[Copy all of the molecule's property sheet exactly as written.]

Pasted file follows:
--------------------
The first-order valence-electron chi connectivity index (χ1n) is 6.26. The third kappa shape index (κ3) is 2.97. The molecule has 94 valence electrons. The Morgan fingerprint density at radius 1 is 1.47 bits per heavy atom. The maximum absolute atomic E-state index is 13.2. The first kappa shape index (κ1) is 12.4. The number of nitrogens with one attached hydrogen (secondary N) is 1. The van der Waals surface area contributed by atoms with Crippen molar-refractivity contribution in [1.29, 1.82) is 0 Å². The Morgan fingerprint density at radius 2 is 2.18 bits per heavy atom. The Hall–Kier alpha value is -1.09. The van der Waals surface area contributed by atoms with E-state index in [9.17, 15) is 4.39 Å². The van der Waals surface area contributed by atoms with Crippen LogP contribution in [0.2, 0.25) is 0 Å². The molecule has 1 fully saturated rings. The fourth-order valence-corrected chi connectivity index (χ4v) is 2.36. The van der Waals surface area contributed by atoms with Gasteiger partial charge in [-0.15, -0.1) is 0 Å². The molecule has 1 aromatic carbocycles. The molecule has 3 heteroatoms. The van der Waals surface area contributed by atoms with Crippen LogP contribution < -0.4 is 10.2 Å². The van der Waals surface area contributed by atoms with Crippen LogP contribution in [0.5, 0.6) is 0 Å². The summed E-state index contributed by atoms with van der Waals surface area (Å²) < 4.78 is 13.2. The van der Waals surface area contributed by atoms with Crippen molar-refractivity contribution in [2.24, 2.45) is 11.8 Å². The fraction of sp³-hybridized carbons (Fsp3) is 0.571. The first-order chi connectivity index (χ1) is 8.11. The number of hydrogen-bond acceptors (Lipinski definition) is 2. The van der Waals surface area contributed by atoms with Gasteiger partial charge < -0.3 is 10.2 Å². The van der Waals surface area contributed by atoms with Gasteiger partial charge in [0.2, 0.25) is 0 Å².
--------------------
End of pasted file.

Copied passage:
The first-order valence-electron chi connectivity index (χ1n) is 6.26. The third kappa shape index (κ3) is 2.97. The molecule has 94 valence electrons. The Morgan fingerprint density at radius 1 is 1.47 bits per heavy atom. The maximum absolute atomic E-state index is 13.2. The first kappa shape index (κ1) is 12.4. The number of nitrogens with one attached hydrogen (secondary N) is 1. The van der Waals surface area contributed by atoms with Crippen molar-refractivity contribution in [1.29, 1.82) is 0 Å². The Morgan fingerprint density at radius 2 is 2.18 bits per heavy atom. The Hall–Kier alpha value is -1.09. The van der Waals surface area contributed by atoms with E-state index in [9.17, 15) is 4.39 Å². The van der Waals surface area contributed by atoms with Crippen LogP contribution in [0.2, 0.25) is 0 Å². The molecule has 1 fully saturated rings. The fourth-order valence-corrected chi connectivity index (χ4v) is 2.36. The van der Waals surface area contributed by atoms with Gasteiger partial charge in [-0.15, -0.1) is 0 Å². The molecule has 1 aromatic carbocycles. The molecule has 3 heteroatoms. The van der Waals surface area contributed by atoms with Crippen LogP contribution < -0.4 is 10.2 Å². The van der Waals surface area contributed by atoms with Crippen LogP contribution in [0.5, 0.6) is 0 Å². The summed E-state index contributed by atoms with van der Waals surface area (Å²) < 4.78 is 13.2. The van der Waals surface area contributed by atoms with Crippen molar-refractivity contribution in [2.24, 2.45) is 11.8 Å². The fraction of sp³-hybridized carbons (Fsp3) is 0.571. The first-order chi connectivity index (χ1) is 8.11. The number of hydrogen-bond acceptors (Lipinski definition) is 2. The van der Waals surface area contributed by atoms with Gasteiger partial charge < -0.3 is 10.2 Å². The van der Waals surface area contributed by atoms with Gasteiger partial charge in [0.2, 0.25) is 0 Å².